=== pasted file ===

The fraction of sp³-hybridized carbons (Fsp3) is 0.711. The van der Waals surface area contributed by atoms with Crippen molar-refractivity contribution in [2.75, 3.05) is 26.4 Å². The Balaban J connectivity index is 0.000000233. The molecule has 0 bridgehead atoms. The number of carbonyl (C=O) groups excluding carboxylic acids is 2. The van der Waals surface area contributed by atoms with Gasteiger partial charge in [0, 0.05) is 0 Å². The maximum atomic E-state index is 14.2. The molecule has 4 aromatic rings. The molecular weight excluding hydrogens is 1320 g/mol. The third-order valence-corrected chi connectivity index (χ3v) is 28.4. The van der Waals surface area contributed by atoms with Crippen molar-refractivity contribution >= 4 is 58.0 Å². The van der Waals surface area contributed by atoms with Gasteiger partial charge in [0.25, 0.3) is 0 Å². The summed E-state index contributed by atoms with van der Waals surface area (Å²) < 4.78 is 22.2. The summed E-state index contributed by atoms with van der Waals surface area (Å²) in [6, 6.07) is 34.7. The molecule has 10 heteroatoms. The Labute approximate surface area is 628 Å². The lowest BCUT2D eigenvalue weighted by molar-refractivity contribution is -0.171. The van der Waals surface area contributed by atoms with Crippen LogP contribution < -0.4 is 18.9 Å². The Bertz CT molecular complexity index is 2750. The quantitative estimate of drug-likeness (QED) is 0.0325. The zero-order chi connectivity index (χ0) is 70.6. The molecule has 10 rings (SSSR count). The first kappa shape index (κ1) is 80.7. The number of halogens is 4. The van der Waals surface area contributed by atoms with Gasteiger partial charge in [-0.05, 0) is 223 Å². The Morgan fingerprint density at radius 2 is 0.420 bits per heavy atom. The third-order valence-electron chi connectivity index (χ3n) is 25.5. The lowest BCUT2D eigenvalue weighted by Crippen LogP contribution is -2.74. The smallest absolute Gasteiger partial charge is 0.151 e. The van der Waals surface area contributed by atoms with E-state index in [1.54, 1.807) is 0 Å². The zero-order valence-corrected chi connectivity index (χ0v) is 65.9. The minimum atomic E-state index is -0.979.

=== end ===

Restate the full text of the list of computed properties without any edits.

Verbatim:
The fraction of sp³-hybridized carbons (Fsp3) is 0.711. The van der Waals surface area contributed by atoms with Crippen molar-refractivity contribution in [2.75, 3.05) is 26.4 Å². The Balaban J connectivity index is 0.000000233. The molecule has 0 bridgehead atoms. The number of carbonyl (C=O) groups excluding carboxylic acids is 2. The van der Waals surface area contributed by atoms with Gasteiger partial charge in [0, 0.05) is 0 Å². The maximum atomic E-state index is 14.2. The molecule has 4 aromatic rings. The molecular weight excluding hydrogens is 1320 g/mol. The third-order valence-corrected chi connectivity index (χ3v) is 28.4. The van der Waals surface area contributed by atoms with Crippen molar-refractivity contribution >= 4 is 58.0 Å². The van der Waals surface area contributed by atoms with Gasteiger partial charge in [0.25, 0.3) is 0 Å². The summed E-state index contributed by atoms with van der Waals surface area (Å²) < 4.78 is 22.2. The summed E-state index contributed by atoms with van der Waals surface area (Å²) in [6, 6.07) is 34.7. The molecule has 10 heteroatoms. The Labute approximate surface area is 628 Å². The lowest BCUT2D eigenvalue weighted by molar-refractivity contribution is -0.171. The van der Waals surface area contributed by atoms with Crippen LogP contribution < -0.4 is 18.9 Å². The Bertz CT molecular complexity index is 2750. The quantitative estimate of drug-likeness (QED) is 0.0325. The zero-order chi connectivity index (χ0) is 70.6. The molecule has 10 rings (SSSR count). The first kappa shape index (κ1) is 80.7. The number of halogens is 4. The van der Waals surface area contributed by atoms with Gasteiger partial charge in [-0.05, 0) is 223 Å². The Morgan fingerprint density at radius 2 is 0.420 bits per heavy atom. The third-order valence-electron chi connectivity index (χ3n) is 25.5. The lowest BCUT2D eigenvalue weighted by Crippen LogP contribution is -2.74. The smallest absolute Gasteiger partial charge is 0.151 e. The van der Waals surface area contributed by atoms with E-state index in [1.54, 1.807) is 0 Å². The zero-order valence-corrected chi connectivity index (χ0v) is 65.9. The minimum atomic E-state index is -0.979.